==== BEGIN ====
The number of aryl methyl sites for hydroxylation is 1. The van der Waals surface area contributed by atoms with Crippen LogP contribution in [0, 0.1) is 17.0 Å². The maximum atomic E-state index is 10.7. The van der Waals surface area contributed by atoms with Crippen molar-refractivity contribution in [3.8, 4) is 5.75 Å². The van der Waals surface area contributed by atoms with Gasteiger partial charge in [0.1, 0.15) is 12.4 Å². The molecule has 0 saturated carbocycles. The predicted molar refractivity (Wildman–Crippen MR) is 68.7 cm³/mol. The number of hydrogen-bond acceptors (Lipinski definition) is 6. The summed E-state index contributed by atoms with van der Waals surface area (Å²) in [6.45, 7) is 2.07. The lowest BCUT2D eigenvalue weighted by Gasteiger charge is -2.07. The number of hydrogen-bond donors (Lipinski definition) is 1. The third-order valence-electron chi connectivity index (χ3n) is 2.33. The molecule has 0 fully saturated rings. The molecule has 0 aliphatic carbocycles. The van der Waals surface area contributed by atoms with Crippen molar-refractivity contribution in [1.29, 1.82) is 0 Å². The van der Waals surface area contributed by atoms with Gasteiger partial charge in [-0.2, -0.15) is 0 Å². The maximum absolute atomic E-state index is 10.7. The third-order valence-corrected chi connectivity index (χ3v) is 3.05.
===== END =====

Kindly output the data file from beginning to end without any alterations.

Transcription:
The number of aryl methyl sites for hydroxylation is 1. The van der Waals surface area contributed by atoms with Crippen LogP contribution in [0, 0.1) is 17.0 Å². The maximum atomic E-state index is 10.7. The van der Waals surface area contributed by atoms with Crippen molar-refractivity contribution in [3.8, 4) is 5.75 Å². The van der Waals surface area contributed by atoms with Gasteiger partial charge in [0.1, 0.15) is 12.4 Å². The molecule has 0 saturated carbocycles. The predicted molar refractivity (Wildman–Crippen MR) is 68.7 cm³/mol. The number of hydrogen-bond acceptors (Lipinski definition) is 6. The summed E-state index contributed by atoms with van der Waals surface area (Å²) in [6.45, 7) is 2.07. The lowest BCUT2D eigenvalue weighted by Gasteiger charge is -2.07. The number of hydrogen-bond donors (Lipinski definition) is 1. The third-order valence-electron chi connectivity index (χ3n) is 2.33. The molecule has 0 fully saturated rings. The molecule has 0 aliphatic carbocycles. The van der Waals surface area contributed by atoms with Crippen molar-refractivity contribution in [1.29, 1.82) is 0 Å². The van der Waals surface area contributed by atoms with Gasteiger partial charge in [-0.2, -0.15) is 0 Å². The maximum absolute atomic E-state index is 10.7. The third-order valence-corrected chi connectivity index (χ3v) is 3.05.